Beijing should exercise its unique and major influence with North Korea in order to return peace and stability to the region and to protect China’s own interests.
The recent UN Security Council statement, which condemns the attack on the South Korean patrol ship without naming a perpetrator, reflects the complicated reality of Beijing’s relations with North Korea.
In order to gain China’s vote, the new UN Security Council resolution on the North Korean torpedo attack condemns the act of war, but does not name the perpetrator of the attack.
While tensions are rising on the Korean Peninsula and forecasting the North Korean leadership’s next steps is difficult, none of the parties involved have any interest in further escalation.
The 2010 NPT Review Conference is not a make-or-break moment for the nonproliferation regime. Countries should realize that they each have an opportunity to create positive momentum for further strengthening the regime after the Review Conference.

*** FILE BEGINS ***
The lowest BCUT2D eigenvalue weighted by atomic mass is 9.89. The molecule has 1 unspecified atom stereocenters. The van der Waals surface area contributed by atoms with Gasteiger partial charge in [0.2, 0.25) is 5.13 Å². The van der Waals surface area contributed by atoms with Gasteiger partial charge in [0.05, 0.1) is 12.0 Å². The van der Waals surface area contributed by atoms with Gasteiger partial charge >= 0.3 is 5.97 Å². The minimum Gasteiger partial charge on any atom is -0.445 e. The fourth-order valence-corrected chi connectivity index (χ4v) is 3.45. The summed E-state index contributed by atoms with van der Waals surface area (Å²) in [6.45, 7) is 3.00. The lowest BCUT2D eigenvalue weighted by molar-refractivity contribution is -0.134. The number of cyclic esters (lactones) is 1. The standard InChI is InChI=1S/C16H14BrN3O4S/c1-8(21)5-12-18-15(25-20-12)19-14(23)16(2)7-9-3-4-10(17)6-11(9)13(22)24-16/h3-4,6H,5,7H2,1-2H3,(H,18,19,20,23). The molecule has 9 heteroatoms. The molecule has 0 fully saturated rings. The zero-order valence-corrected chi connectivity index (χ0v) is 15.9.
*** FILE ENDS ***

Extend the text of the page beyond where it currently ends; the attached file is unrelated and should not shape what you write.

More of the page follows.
The Nuclear Security Summit is the largest U.S.-hosted gathering of world leaders in 65 years. Its focus was on the threat of nuclear terrorism and the importance of global cooperation in the effort to secure nuclear materials.
The Obama administration's Nuclear Posture Review reflects modern reality and gives momentum to President Obama's long-term goal of living in a world without nuclear weapons.
President Obama should assess whether any other leaders of major countries are seriously prepared to pursue a nuclear-weapon-free world. If some are, he should invite them to join him in detailing a ten-year action plan to minimize the dangers posed by fissile materials and maximize the potential of peaceful nuclear energy.